Having a variety of delicious cheeses on hand that you can easily place on a cheeseboard, if guests arrive impromptu in the summer, is ideal. The greatest aspect about cheeseboards is the fact they can be served as a starter or an after-dinner option. All you need is a decent variety of cheeses – a hard, soft and then a mixture of cow, sheep and goat’s milk cheeses. Try to bring cheeses to room temperature prior to serving them (about half an hour); that way their flavor profiles and aromas will really stand out. Delicious cheeses always go well with French bread, crackers, fruits, nuts, pickles, and of course some wine!
One of the most delicious cheeses out there; you simply can’t go wrong with a classic French Brie. It’s a lovely soft, fresh, buttery-rich cheese. There are low fat options available and variations like garlic and herb Brie, black pepper Brie and others that will suit your palate. I love serving Brie with a warm stick of French bread or brioche crackers. You can always heat up the Brie in the oven too, if you'd like to have a melted gooey cheese on your cheeseboard.
Who doesn’t love a hunk of cheddar? It’s good to have a hard cheese on your summer cheeseboard. I recommend English Cheddar over Vermont, Canadian or other types that are available in stores. Cheddar traditionally comes from an English village of the same name and the English varieties are made using the proper ‘Cheddaring’ technique, which refers to the milling and stacking of whey curds during production. Sharp Cheddar provides quite a strong, piquant flavor profile that pairs particularly well with apples.
Another great selection is a medium-hard cheese like Vintage Gouda, as it cuts well on your cheeseboard. Aged cheeses generally have stronger flavors so try serving a Vintage Gouda over a regular one. Vintage Goudas have a salty and slightly sweet-butterscotch flavor and they pair well with all kinds of wines.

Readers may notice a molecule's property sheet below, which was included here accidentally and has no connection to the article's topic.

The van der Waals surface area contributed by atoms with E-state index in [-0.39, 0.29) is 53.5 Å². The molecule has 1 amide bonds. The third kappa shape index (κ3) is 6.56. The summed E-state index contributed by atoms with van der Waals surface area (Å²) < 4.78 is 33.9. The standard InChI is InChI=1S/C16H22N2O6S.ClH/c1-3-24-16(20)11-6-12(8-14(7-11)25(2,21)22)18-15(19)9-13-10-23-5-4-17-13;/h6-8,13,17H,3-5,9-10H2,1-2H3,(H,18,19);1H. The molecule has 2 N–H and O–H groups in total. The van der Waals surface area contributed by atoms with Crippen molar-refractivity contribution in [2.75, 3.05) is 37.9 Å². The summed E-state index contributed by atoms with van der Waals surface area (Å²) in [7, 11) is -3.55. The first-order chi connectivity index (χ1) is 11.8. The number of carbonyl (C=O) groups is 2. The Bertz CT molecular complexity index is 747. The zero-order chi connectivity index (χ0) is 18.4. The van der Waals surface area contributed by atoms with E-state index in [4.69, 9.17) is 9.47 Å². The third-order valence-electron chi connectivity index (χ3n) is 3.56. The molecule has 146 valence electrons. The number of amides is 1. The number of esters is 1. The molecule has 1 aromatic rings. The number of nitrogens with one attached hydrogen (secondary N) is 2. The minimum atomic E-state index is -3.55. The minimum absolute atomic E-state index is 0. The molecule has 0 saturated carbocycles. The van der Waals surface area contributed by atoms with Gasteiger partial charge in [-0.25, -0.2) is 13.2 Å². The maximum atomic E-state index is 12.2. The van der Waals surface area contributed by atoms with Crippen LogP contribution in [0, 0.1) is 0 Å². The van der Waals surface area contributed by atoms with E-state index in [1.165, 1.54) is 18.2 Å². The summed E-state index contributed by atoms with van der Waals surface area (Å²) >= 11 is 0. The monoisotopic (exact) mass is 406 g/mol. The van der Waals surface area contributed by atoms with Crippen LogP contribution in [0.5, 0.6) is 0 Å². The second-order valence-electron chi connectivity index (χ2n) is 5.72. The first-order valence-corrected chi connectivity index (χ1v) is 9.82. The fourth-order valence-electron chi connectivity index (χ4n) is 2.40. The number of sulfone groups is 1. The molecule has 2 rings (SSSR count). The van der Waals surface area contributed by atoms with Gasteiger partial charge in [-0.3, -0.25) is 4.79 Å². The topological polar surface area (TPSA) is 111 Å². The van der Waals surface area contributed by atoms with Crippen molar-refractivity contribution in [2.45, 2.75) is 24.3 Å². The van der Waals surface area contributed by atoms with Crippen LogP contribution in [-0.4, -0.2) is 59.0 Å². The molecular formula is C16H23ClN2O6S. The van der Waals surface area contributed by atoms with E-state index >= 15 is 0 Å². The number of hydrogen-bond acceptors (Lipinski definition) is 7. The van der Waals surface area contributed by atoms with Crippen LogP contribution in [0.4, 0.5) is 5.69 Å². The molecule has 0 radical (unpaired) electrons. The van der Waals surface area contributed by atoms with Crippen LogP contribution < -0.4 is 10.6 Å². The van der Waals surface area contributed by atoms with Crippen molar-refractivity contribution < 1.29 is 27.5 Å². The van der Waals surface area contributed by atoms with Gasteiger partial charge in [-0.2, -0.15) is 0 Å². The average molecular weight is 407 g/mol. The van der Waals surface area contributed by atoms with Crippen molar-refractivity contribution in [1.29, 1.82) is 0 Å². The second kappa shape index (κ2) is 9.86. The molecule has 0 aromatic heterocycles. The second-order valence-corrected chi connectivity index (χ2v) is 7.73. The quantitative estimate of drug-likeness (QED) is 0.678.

You’ve got to have a strong blue cheese available to round out your summer cheeseboard. I recommend Stilton, but a Danish Blue or French Roquefort will work just as well. The distinctive feature of Stilton cheese is its blue veins - mould spores that are added to the cheese and are sold 4 weeks later. Stilton is a crumbly, creamy, complex cheese and is extensively used as a dessert cheese as it goes great with walnuts and a glass of port!
Diverting away from the classic cheeses, why not try a Spanish Manchego cheese? If you’ve never had it before, you’re going to love it. It’s a semi-soft, nutty tasting cheese made from Manchego sheep’s milk from La Mancha region in Spain. The age of the Manchego will influence the flavor profile of your cheeseboard, so select wisely if your other choices are vintage cheese. Make sure you don’t eat the rind, as it is inedible!
This ancient style of Sardinian pressed sheep’s milk cheese can be enjoyed on its own or served with pears, a strong honey and walnuts to conclude a meal. In fact, that’s how it's offered at some Italian restaurants. Pecorino Romano is the variety that most people consume (like Parmesan), although there are options including Pecorino Pepato (Pecorino with black pepper and chili flakes). All Pecorinos are hard in texture and have buttery, nutty flavor profiles.
Not everyone likes goat’s cheese as it can be bitter in taste, but I couldn’t leave this one off the list, because it’s so unique. It’s a good idea to have an unusual cheese on hand for your cheeseboard, and one that balances out the more classic cheeses. Handpicked maple-leaves are smoked for several hours to dry them out then the chèvre is shaped into balls and smoked over hickory chips and wrapped in the maple-leaves. The chèvre is then finished off with a spritz of bourbon!
I hope you’re ready to serve up an amazing platter of cheese at your summer parties. These will work for fancy parties, informal dinners and even picnic spreads! What cheeses do you enjoy serving and are there any unusual cheeses that you can recommend?